Native Country United States Of America Other Names Munchkin Cat, Longhair Munchkin Life Expectancy No Information Available Litter Size No Information Available
Breed Appearance They are a small to medium sized cat and weigh
between 5 and 9 pounds when fully grown. Other than their short
legs, they look just like any normal cat. The short legs are a
natural mutation that shortens the long leg bones similar to the one
that gives the Corgis and Dachshunds their short stature. However
the spine of the cat differs in structure from that of a dog and so
the short legs do not result in the spinal problems that sometimes
appears in canines.
Breed Description Head: Shaped like an
equilateral triangle with rounded contours. Rounded skull. Flat
forehead. Cheeks can be broad, particularly in males. Slender muzzle
with a slight break . Moderately long nose. Firm but not prominent
chin. Eyes: Large, walnut-shaped, well-spaced, set
slightly at a slant. There is no relationship between eye color and
coat color. Neck: Moderately long, thick, and muscular. Body: Medium-sized. Round chest. Broad shoulders.
Spine as flexible as in other breeds. Moderate to heavy bone and
muscle structure. Paw: Short, medium-boned, very muscular.
Medium-sized, round, compact paws. Tail: Moderately thick, tapering to a round tip.
Well-furnished, held high and very straight in motion. Coat: Two varieties: - shorthaired - semilonghaired
Silky texture, moderate undercoat. All colors are recognized. Fault: Too stocky. Weakness in the back. Arched,
too heavily boned paws. Low, prominent sternum. Lockets or white
History A long body and short legs, like a Dachshund In
1991 in New York's Madison Square Garden, a strange cat with short
legs was shown. It was nicknamed the "Dachshund Cat" or "Basset
Cat". Already by the 1930s, cats of the same type were reported in
England but forgotten during World War II. A specimen was described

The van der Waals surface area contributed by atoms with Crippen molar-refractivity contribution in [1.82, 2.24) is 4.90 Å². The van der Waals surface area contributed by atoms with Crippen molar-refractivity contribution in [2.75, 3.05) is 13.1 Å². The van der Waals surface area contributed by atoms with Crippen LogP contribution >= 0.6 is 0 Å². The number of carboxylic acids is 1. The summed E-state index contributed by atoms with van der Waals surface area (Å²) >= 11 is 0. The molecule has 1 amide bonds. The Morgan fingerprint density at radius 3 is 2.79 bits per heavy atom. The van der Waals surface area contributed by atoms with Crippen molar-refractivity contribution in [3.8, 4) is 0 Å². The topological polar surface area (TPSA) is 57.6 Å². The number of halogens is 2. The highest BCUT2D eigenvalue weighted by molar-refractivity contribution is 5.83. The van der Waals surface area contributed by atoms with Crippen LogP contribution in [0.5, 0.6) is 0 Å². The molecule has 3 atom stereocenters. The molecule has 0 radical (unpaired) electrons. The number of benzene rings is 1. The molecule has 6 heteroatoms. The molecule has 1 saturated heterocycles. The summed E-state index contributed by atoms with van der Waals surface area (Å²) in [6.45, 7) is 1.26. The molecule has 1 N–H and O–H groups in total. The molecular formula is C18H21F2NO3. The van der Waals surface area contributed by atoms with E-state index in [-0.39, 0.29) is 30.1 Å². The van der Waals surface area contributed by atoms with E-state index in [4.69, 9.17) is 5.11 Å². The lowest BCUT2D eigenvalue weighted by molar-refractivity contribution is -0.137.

in Stalingrad in 1953. These cats are named after the inhabitants of
Munchkin Land in Fleming's famous movie The Wizard of Oz (1939). The
ancestors of today's Munchkins are descended from Blackberry, a
black cat found in Louisiana around 1982. The gene responsible for
short legs, the basis for this spontaneous mutation, is dominant.
T.I.C.A. recognized the breed in 1995 and published a standard the
Behavior While the Munchkin's short legs do not hinder
the cat's mobility, they do prevent it from jumping as high as other
cats. Active, lively, and playful, Munchkins are very sociable and
affectionate. They adore their owner. They are easy to groom,
especially the shorthaired variety.
Health Early speculations that the Munchkin will
develop spinal problems commonly seen in short-legged dog breeds did
not materialize. In 1995 several Breeders had their oldest Munchkins
X-rayed and examined for signs of joint or bone problems and no
problems were found. They are also known to get chicken pox. Two
conditions with increased incidence in the breed are lordosis
(excessive curvature of the spine) and pectus excavatum (hollowed
chest). These conditions can appear in other breeds and some
breeders have denied that it is a problem for the Munchkin. Small
litter sizes when two munchkin cats are crossed indicate that
embryos that are homozygous for the munchkin gene are non-viable.
Although the genetic mutation causing the short-legged trait in
Munchkins has been referred to as achondroplasia, achondroplasia is
typically associated with an enlarged head as well as short legs.
This combination of features is not seen in Munchkin cats. The
condition has sometimes been referred to as hypochondroplasia or